Right on schedule, Microsoft announced that its Windows Home Server software is off to the presses. This clears the way for HP, Gateway, LaCie, Medion, and now Iomega and Fujitsu Siemens, (both also announced today, the latter in Europe only) to begin selling their Home Server-powered hardware later this quarter.
If you're unfamiliar, Windows Home Server is Microsoft's attempt to solve the growing problem of fragmented media collections. Through an easy-to-use interface, you can organize and manage access to your media files (or any other kind of data) from one centralized location, rather than having to look through multiple PCs for your various photos, music files, and videos. Windows Home Server even has a Web-based client that will give you full read and write capability from any PC connected to the Internet.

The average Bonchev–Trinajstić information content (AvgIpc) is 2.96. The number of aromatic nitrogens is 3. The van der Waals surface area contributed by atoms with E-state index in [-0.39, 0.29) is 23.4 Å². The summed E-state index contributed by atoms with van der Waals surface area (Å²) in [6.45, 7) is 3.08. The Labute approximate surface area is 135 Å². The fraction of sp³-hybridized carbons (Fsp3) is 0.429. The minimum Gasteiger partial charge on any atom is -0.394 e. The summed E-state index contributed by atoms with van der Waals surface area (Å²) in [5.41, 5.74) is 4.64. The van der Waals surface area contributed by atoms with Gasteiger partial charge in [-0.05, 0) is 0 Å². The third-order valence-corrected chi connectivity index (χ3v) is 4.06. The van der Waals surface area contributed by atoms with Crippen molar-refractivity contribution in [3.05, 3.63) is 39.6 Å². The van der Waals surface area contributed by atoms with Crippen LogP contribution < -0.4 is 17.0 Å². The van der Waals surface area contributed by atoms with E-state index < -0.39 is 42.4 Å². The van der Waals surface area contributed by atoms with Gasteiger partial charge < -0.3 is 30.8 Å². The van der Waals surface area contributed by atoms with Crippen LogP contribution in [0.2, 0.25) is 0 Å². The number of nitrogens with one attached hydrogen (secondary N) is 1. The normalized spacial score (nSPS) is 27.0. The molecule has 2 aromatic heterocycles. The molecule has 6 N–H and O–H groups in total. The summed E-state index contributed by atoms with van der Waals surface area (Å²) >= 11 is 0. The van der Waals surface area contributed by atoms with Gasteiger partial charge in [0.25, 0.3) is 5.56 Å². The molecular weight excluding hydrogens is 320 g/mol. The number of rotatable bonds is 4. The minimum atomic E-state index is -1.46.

Under Microsoft's current plan, it won't be selling Windows Home Server as a standalone software product. Instead, you need to purchase a full-blown server from one of Microsoft's previously mentioned hardware partners. The good news is that the hardware requirements for Windows Home Server are relatively modest. All you really need is a hard drive and the basic guts of a PC. The servers don't even need mice or keyboards. Unless you really load up on hard drive storage, we don't expect prices of the Home Server-equipped hardware to jump beyond that of a basic home desktop.